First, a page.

Philippine History in the 19th Century Told Through Rare Photos


“The only known photo about José Rizal’s execution was actually taken by a Spaniard who happened to have a bookstore that time selling a copy of Noli Me Tangere novel too. This same photo by Manuel Aria showing Rizal, behind him are Filipino soldiers holding rifles forced to shoot him if not the Spanish soldiers behind them will shoot them too, later became a serious mistake that stirred a rallying cry and ended the Spanish rule in the Philippines” says John Silva, a writer, arts & culture consultant, tour guide and blogger in “OUR VISUAL HISTORY Discovering the 19th and Early 20th Century Philippines through Photographs” talk in Ortigas Foundation Library.

Silva has been an avid photo collector for the past 8 years about the works of early photographers in the Philippines he acquired from travels and his work. He narrates about the first recorded photographs in the country that came from Sinibaldo de Mas, a Spaniard who always had numerous complaints about the insolence of the natives like not removing their hats or not giving their way whenever he pass by to them in the sidewalks. The camera he used is the daguerreotype and later wrote the Informe sobre el estado de las Filipinas en 1842 (A Report on the Status of the Philippines in 1842).
Jose Rizal’s Execution
Félix Laureano’s photo the Lavando la ropa, may be the earliest account of a homosexual / gay ever existed and recorded in the country. In 19th century since there are no malls yet, after the people attended the mass in the early morning, the town becomes half-empty and during mid-morning everyone goes to the river to socialize while bathing,  washing clothes,  to make chit-chats or see the apple-of-their-eyes. In his photo, he mentioned “Three dalagas and a tauo, sitting on the green grass beside the river and washing clothes, their minute feet being lapped by the crystal clear current. The tauo, who can be identified by his manners, is binabayi, agui, and has the balutan of dirty clothes near him.” Here, binabayi, means effeminate”. Only a local could identify a homosexual in context using local expressions.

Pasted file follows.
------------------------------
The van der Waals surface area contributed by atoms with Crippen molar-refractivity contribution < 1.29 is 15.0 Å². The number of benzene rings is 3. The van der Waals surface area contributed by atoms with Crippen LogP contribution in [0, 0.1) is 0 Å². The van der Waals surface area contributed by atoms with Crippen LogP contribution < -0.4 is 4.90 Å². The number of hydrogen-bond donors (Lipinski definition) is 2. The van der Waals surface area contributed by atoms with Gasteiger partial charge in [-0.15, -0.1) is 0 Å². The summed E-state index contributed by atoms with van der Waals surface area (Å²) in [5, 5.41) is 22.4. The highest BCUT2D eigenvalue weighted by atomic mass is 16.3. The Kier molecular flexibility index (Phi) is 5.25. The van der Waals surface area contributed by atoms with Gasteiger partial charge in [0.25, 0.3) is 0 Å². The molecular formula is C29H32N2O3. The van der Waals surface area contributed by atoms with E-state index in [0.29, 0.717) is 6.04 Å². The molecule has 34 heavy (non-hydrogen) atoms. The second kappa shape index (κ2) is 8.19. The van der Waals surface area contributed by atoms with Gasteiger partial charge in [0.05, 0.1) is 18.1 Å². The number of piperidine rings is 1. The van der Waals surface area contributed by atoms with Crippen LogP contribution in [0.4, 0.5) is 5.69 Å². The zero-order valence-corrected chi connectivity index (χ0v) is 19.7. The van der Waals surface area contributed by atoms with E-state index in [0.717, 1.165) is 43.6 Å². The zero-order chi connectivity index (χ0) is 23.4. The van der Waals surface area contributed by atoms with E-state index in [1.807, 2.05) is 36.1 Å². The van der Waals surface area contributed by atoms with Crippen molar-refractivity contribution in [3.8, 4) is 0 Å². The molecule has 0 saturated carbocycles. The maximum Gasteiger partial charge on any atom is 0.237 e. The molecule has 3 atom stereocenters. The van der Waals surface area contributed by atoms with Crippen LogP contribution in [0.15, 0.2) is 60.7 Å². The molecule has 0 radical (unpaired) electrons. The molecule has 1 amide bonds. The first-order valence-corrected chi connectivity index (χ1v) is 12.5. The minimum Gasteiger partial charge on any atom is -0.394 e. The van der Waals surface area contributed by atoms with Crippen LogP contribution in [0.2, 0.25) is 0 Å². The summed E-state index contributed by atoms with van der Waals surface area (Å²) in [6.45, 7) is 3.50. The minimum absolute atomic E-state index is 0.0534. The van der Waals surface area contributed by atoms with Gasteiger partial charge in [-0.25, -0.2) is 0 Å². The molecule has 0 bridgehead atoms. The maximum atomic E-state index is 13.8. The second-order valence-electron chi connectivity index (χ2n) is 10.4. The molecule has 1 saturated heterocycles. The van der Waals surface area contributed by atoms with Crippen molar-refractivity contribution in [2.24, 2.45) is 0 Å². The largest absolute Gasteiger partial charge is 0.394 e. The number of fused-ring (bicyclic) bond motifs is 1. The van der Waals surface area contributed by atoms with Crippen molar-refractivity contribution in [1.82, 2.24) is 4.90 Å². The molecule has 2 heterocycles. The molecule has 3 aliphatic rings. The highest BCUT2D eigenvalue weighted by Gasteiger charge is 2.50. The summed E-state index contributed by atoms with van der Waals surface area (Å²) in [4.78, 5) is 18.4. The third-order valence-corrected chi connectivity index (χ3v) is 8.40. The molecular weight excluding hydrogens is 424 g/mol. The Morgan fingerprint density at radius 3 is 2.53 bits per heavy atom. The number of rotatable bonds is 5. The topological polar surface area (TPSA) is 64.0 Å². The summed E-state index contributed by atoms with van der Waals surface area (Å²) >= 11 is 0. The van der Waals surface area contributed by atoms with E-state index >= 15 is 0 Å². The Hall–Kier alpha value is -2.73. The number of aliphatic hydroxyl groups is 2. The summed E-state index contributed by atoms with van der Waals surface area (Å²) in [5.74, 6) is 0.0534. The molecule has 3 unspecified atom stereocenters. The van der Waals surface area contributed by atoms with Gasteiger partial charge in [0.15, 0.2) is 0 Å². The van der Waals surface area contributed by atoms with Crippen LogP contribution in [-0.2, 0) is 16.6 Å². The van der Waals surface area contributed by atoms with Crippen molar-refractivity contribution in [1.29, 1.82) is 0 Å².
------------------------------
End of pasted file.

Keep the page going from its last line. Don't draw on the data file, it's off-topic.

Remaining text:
Silva also shows a photo of a woman in a carriage beside her groom to church and a band after them with a purpose to cheer her up since it is an arranged wedding.Francisco van Camp’s Indígena de clase rica, a photo of a Mestiza Sangley-Filipina (of mixed race) in a long curly hair with coconut oil or just came from a shower holding a fan half-opened which meant the girl is single and a lady of pleasure. Photos of the St. Louis World Fair in 1904 which brought 2,000 of our tribe men was marked as a fetish display of Filipinos that one of the fair’s highlights is an Igorot roasting a pig daily throughout the exhibition. Rizal himself condemned the unfair or rather inhuman treatment of them abroad.
These photos from his 5,000 pieces of collection are so rare that Silva says should be seen by every Filipinos since we seemed to be only Filipinos by name, we can recite and sing our national anthem but we don’t know our history this much. He shares a few sentiments over historical sites that are being destroyed like the Jai Alai, one of the most beautiful art deco in the Philippines which was destroyed because of a mayor of Manila was maybe having a bad hair day at that time. No article can be fit enough to express the meanings of these photos instead the images itself should be shared to everyone. He is also looking for a sponsor of these priceless photos for future publication.

Felix Laureano’s Recuerdo de Filipinas book about a woman in an arranged marriage
 Indigena de Clase Rica
St. Louis  World Fair 1904
If you want to check out Silva’s blog entitled  JOHN’S THOUGHTS AND DEEDS you may click here  

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